Sentinel-Echo.com

Opinion

December 12, 2013

Traces of Laurel: Politics as usual

LAUREL COUNTY, Ky. — In August of 1881 Emily Smith was elected Circuit Court Clerk of Laurel County to succeed her deceased husband, W. E. Smith.  When I read this in Dyche’s history I cheered, though I didn’t understand how a woman could be elected to office when she didn’t even have the right to vote.  And then as I read further I saw that her election came with strings attached:  she would not be allowed to serve unless she agreed to appoint her brother, Achilles B. Brown as her deputy.  This was obviously a special election with special rules.

In a booklet titled “Glimpses of London and Her People” printed by the Mountain Echo in 1895 and edited by Charles W. Kellogg, the information on Mrs. Smith’s term in office is dropped into a long and flowery piece about Achilles B. Brown who went on to succeed his sister by appointment of Judge H. F. Finley upon her resignation in 1885.  Why she resigned is not mentioned.  She probably got tired of doing all the work and getting none of the glory.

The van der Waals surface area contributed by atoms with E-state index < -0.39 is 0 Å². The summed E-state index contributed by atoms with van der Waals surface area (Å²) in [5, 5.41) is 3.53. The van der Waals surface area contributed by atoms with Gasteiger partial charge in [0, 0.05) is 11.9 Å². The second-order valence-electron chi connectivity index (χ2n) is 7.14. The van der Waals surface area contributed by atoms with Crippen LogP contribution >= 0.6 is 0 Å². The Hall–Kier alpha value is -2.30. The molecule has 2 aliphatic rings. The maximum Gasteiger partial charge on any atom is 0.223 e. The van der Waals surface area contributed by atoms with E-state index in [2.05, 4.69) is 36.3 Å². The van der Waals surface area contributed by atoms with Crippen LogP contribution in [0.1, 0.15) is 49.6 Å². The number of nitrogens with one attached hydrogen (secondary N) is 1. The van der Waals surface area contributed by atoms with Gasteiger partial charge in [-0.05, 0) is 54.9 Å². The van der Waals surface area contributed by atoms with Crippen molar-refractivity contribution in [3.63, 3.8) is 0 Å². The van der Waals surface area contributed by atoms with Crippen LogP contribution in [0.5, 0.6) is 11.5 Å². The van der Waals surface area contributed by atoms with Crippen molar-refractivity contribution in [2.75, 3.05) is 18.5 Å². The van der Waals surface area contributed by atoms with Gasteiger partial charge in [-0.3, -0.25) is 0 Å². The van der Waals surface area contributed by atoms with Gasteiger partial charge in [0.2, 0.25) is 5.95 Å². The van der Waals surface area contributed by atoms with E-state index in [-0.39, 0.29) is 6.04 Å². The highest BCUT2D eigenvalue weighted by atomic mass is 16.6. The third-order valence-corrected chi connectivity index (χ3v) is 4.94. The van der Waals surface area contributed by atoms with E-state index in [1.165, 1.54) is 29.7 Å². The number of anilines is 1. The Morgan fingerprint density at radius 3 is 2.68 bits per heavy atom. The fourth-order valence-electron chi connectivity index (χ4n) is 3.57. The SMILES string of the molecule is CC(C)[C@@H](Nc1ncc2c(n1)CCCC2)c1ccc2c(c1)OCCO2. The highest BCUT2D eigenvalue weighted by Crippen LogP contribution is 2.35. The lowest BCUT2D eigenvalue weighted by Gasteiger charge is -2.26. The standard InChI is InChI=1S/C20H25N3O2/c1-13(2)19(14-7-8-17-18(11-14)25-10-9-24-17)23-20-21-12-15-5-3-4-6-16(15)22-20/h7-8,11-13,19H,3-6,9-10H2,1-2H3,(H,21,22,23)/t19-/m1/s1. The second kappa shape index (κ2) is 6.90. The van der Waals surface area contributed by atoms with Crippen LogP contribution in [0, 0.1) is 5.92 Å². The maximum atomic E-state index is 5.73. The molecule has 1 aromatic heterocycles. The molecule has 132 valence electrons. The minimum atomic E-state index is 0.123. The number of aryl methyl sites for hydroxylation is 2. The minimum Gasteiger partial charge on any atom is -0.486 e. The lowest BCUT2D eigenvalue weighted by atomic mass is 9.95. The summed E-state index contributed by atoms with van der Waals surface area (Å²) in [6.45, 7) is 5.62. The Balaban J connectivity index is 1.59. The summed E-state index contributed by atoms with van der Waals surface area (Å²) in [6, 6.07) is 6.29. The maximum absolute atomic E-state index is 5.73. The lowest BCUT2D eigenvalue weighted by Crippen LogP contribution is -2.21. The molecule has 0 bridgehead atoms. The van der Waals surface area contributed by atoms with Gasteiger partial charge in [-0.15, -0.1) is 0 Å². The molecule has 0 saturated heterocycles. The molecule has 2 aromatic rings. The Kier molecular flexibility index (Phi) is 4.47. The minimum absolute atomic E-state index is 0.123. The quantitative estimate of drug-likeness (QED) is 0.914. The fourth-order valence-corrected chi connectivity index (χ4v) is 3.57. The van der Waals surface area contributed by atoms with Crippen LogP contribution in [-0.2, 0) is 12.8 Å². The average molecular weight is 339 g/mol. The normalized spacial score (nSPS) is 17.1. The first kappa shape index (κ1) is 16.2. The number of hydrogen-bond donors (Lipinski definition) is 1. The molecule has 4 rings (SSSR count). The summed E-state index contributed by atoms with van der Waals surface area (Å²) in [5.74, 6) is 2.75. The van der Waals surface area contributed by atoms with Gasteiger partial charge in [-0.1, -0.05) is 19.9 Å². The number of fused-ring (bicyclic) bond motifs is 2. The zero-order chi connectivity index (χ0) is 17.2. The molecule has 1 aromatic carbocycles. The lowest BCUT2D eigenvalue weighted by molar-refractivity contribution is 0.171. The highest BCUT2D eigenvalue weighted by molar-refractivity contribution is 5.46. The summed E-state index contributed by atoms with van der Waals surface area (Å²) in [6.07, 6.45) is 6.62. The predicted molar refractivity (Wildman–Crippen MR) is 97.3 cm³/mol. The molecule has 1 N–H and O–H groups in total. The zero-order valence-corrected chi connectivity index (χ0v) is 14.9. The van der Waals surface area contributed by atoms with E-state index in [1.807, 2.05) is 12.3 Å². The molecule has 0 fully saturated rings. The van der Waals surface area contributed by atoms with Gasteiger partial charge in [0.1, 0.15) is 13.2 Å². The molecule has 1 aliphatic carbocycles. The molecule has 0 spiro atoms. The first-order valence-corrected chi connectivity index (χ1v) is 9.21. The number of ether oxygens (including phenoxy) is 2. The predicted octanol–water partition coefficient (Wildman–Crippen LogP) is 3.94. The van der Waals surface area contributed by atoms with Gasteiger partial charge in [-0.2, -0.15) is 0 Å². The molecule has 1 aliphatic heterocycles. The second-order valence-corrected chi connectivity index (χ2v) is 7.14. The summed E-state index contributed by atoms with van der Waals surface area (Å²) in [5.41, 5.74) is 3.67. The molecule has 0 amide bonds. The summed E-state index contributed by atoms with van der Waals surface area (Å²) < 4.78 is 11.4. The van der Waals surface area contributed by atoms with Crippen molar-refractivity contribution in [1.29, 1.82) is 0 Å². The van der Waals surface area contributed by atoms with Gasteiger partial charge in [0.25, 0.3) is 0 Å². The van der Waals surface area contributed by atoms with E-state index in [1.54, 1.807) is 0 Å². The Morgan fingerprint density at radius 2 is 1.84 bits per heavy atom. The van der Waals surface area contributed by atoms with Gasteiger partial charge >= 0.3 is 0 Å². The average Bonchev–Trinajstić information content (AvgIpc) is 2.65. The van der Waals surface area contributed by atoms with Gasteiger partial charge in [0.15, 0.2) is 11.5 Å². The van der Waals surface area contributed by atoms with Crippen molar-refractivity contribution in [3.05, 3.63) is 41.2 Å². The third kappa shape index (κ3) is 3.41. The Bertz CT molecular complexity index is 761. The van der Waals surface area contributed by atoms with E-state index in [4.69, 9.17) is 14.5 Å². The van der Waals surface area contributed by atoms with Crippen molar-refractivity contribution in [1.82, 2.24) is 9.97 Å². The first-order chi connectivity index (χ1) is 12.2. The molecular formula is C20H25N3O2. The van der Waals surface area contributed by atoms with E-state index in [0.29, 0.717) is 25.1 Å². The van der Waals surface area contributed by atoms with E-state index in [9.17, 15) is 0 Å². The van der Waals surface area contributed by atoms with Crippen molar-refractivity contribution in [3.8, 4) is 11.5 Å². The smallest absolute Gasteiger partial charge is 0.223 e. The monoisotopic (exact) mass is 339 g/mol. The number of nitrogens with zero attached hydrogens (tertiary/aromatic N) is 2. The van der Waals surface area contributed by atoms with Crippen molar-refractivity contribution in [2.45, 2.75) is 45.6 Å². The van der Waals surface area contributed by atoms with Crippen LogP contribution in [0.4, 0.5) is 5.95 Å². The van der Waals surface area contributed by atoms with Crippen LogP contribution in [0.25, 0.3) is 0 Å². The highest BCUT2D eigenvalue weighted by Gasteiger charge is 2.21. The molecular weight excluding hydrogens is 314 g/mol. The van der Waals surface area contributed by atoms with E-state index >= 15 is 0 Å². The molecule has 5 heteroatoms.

At any rate, her brother was re-elected to the office for several more terms and was highly lauded by Kellogg: “To say that Mr. Brown has made one of the best Circuit Clerks Laurel county has ever had, would be but a mild way of expressing his efficiency.” You’d think he could have spared a few words of praise for Emily who, after all, did serve for four years.

Over the next few weeks I’m going to be using Kellogg’s booklet to introduce today’s readers to some of Laurel County’s prominent men (and one more woman) from the past.              “Glimpses of London and Her People” is to be treasured for the historical information it contains, even if it is biased in favor of men.  The original booklet has wonderful pictures of people and old buildings with accompanying text, too, but they can’t be reproduced here.

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Now that school is out, what are your family’s summer vacation plans?

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